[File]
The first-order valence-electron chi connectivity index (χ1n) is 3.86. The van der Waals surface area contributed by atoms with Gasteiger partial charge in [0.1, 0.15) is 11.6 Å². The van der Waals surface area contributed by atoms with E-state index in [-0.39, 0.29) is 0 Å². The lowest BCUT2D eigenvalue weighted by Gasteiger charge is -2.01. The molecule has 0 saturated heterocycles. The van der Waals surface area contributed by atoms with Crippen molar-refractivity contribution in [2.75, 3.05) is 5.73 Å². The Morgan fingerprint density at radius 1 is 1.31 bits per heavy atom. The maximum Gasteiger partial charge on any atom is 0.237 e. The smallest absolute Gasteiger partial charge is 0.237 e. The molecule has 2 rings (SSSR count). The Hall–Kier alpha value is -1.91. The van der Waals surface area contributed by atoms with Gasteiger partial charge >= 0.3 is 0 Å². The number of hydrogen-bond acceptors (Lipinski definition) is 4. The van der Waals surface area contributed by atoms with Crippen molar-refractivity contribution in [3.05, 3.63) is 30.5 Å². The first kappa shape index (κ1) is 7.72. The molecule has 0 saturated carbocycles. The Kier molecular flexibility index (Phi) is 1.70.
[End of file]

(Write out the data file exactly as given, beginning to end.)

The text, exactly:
The first-order valence-electron chi connectivity index (χ1n) is 3.86. The van der Waals surface area contributed by atoms with Gasteiger partial charge in [0.1, 0.15) is 11.6 Å². The van der Waals surface area contributed by atoms with E-state index in [-0.39, 0.29) is 0 Å². The lowest BCUT2D eigenvalue weighted by Gasteiger charge is -2.01. The molecule has 0 saturated heterocycles. The van der Waals surface area contributed by atoms with Crippen molar-refractivity contribution in [2.75, 3.05) is 5.73 Å². The Morgan fingerprint density at radius 1 is 1.31 bits per heavy atom. The maximum Gasteiger partial charge on any atom is 0.237 e. The smallest absolute Gasteiger partial charge is 0.237 e. The molecule has 2 rings (SSSR count). The Hall–Kier alpha value is -1.91. The van der Waals surface area contributed by atoms with Gasteiger partial charge >= 0.3 is 0 Å². The number of hydrogen-bond acceptors (Lipinski definition) is 4. The van der Waals surface area contributed by atoms with Crippen molar-refractivity contribution in [3.05, 3.63) is 30.5 Å². The first kappa shape index (κ1) is 7.72. The molecule has 0 saturated carbocycles. The Kier molecular flexibility index (Phi) is 1.70.